5.     Don’t present too many problems!  What you learned as “basic conflicts that carry a plot” should now be referred to as “bummertimes”. Don’t have bummertimes. If you have to introduce a conflict, solve it almost immediately. I am talking within a few pages.

6.     My next few points are going to be about sex, and this is probably the most important one: you don’t even have to include a lot of it! The book I read only had two sex scenes, and the first was over 200 pages in. So if you think that’s icky, just throw it in there a few times and move on with your life.

7.     If you don’t think it’s icky, you’re in luck. However, if you’re one of those writers that love writing about nipples and whatever, you’re back out of luck. Your readers don’t want nipples. You’re definitely going to be writing mostly about firm abdomens and muscular arms and big penises. Speaking of penises, that brings me to my next point.

8.     You can’t use the word “penis”. I don’t know why. It’s apparently an unattractive word. You can’t use “dick” either. Or “vagina”. Instead, you get to just make stuff up and pass them off as sexual organs. Here are some classy (and real) examples from the novel I read: for penis, we have “shaft”, “rod”, and “erection” (apparently that’s cool but penis isn’t hey I don’t make the rules). Basically think of anything long, hard, and mostly straight. “Stick” would probably work. If you throw a sexy adjective in there it will totally work. “Throbbing stick” will get all the ladies going. Now, vagina synonyms are more difficult in terms of something realistic, but luckily you can literally throw random words together. My favorite was “core of femininity”, but “opening” also worked. It’s your ballgame (pun entirely intended).

9.     You should already know this, but make sure his penis is big. This is a real excerpt: “His arousal became almost painful. He wished suddenly that he was not so large. She was such a little thing.”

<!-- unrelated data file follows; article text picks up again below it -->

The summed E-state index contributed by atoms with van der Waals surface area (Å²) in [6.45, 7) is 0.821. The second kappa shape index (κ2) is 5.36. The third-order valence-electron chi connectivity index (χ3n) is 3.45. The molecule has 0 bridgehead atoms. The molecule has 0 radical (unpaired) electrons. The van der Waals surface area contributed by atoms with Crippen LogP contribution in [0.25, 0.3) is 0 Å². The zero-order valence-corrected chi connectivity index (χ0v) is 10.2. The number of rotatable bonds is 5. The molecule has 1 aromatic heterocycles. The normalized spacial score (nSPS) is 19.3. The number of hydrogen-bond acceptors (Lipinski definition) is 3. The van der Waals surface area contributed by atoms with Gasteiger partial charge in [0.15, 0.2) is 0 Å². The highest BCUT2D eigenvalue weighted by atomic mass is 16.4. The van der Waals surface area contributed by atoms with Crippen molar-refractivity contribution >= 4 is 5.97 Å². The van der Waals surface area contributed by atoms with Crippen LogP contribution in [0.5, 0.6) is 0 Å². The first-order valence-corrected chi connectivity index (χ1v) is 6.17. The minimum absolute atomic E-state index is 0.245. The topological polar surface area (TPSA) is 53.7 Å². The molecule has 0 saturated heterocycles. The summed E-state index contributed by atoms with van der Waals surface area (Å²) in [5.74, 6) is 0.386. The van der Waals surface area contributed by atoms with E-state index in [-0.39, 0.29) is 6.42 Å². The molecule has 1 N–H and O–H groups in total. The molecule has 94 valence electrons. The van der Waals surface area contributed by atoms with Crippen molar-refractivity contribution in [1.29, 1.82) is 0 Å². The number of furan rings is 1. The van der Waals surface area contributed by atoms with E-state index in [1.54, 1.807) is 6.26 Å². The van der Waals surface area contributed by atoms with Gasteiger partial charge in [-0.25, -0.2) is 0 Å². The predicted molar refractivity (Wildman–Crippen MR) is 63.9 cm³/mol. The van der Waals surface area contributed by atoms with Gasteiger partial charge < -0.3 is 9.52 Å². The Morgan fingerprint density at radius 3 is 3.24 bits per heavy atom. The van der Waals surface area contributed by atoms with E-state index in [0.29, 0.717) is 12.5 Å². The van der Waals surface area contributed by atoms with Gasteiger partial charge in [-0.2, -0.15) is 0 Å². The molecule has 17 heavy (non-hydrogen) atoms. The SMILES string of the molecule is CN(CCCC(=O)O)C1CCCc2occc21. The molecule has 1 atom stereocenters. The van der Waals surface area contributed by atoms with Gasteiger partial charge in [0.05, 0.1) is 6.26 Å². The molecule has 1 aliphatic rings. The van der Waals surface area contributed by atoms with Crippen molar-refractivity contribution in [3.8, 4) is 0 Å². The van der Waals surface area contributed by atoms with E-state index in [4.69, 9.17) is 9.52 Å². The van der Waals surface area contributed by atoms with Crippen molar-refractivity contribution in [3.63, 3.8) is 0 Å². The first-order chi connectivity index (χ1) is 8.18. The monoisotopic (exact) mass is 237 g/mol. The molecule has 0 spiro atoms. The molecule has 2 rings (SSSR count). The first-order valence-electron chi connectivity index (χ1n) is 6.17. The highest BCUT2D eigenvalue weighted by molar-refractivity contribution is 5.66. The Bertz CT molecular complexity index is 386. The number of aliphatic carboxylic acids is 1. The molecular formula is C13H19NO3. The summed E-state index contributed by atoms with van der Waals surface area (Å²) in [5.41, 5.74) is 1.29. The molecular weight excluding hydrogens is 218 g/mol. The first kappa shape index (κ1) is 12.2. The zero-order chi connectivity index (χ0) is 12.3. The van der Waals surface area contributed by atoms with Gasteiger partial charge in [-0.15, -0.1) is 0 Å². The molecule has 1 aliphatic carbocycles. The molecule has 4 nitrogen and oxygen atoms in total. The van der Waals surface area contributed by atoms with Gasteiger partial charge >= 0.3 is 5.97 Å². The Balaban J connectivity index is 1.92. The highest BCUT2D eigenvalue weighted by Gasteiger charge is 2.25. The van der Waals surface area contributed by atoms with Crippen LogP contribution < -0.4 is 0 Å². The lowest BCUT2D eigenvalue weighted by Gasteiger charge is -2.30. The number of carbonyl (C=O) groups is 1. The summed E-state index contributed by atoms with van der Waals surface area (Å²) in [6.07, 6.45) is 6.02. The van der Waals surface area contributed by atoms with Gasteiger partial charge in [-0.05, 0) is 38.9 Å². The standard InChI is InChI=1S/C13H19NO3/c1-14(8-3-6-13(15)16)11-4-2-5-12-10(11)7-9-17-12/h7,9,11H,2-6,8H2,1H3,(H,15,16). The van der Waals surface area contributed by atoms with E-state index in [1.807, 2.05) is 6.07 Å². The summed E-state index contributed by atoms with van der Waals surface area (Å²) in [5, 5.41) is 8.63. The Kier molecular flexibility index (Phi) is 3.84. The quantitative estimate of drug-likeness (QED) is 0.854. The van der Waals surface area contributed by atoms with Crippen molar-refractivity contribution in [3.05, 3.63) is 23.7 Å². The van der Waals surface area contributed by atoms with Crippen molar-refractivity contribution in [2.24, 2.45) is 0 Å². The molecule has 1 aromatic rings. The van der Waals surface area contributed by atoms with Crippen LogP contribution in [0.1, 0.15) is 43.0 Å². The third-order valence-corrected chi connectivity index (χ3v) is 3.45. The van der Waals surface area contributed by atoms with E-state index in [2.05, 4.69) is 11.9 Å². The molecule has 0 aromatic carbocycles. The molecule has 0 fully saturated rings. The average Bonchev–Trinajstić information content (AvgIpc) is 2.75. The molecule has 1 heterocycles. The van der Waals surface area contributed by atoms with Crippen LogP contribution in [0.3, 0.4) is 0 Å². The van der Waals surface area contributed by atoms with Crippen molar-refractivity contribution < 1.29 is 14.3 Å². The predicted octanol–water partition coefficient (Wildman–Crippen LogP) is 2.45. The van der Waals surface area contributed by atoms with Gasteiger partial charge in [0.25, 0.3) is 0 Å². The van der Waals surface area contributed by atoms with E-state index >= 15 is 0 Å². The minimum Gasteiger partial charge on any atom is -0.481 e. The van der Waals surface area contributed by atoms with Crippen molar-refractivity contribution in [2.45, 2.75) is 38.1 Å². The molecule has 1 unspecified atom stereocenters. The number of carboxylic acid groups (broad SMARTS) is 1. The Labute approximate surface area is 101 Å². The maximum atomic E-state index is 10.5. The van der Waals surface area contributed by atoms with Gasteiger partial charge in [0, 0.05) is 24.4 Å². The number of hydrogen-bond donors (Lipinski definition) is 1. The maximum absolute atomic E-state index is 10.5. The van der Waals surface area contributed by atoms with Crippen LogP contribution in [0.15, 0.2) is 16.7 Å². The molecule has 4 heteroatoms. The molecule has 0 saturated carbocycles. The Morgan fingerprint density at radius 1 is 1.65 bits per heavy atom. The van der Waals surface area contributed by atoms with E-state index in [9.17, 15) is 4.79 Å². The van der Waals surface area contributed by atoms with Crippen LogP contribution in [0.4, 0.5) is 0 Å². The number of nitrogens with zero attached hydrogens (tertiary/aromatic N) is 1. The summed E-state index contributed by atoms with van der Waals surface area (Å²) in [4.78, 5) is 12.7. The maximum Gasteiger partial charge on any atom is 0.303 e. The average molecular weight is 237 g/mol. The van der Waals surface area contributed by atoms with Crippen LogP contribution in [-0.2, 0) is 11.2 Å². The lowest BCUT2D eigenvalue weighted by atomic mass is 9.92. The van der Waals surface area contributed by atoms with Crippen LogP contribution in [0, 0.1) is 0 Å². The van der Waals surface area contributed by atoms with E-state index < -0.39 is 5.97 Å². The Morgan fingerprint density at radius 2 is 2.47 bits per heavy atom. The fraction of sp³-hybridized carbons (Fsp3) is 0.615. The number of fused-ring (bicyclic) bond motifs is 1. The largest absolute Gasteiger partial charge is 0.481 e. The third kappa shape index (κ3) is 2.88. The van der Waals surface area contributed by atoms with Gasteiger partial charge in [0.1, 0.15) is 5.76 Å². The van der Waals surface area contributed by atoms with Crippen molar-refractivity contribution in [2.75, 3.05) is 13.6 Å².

10.  There has to be a happy ending. It has to be rainbows-and-butterflies happy. At the end of the day, that’s what your reader wants: utopia. Give them something nice, because sometimes real life sucks and romance novels let people escape from that.


In all seriousness, romance novelists make so much more money than I do, and I acknowledge that. I’m a poor college student writing a blog. The woman who wrote the novel I read is a New York Times Bestselling Author. Which one of us is doing it right? You decide.

The Misery of Harlequin Romance Novels

            You can find them blatantly flaunting themselves in the aisles of bookstores, Wall-Mart, Target, airports and any other place that sell books; people nearly kissing and the author’s name in some incredibly large print that attracts the eyes of sexually deprived mothers in their forties; as students of literature, we scoff at these no-conflict, smut filled books we consider to be fake fiction like scholars who believe the fantasy genre isn’t worth looking into. What if I told you these books comprise of almost 55% of book sales a year? Clearly, no matter how much we scoff at the idea of harlequin romances filled with Victorian prostitutes or renegade cowboys, they make more money than we could dream of.

            The harlequin romance novels appeal to the fantasy of many women and even men. E.L James’s Fifty Shades of Grey series is in every house wife’s has cupboard (secretly hidden in the case of the Southern Belles). However, these books make so much money in the literary world it’s hard for us to even comprehend bowing to the demands of the public to write something we find mundane. Yet against all our moral fibers, who couldn’t be tempted to write these types of novels for the hopes of making big money? Beware there are dangers in writing harlequin romance that Stephen King warned us about decades ago.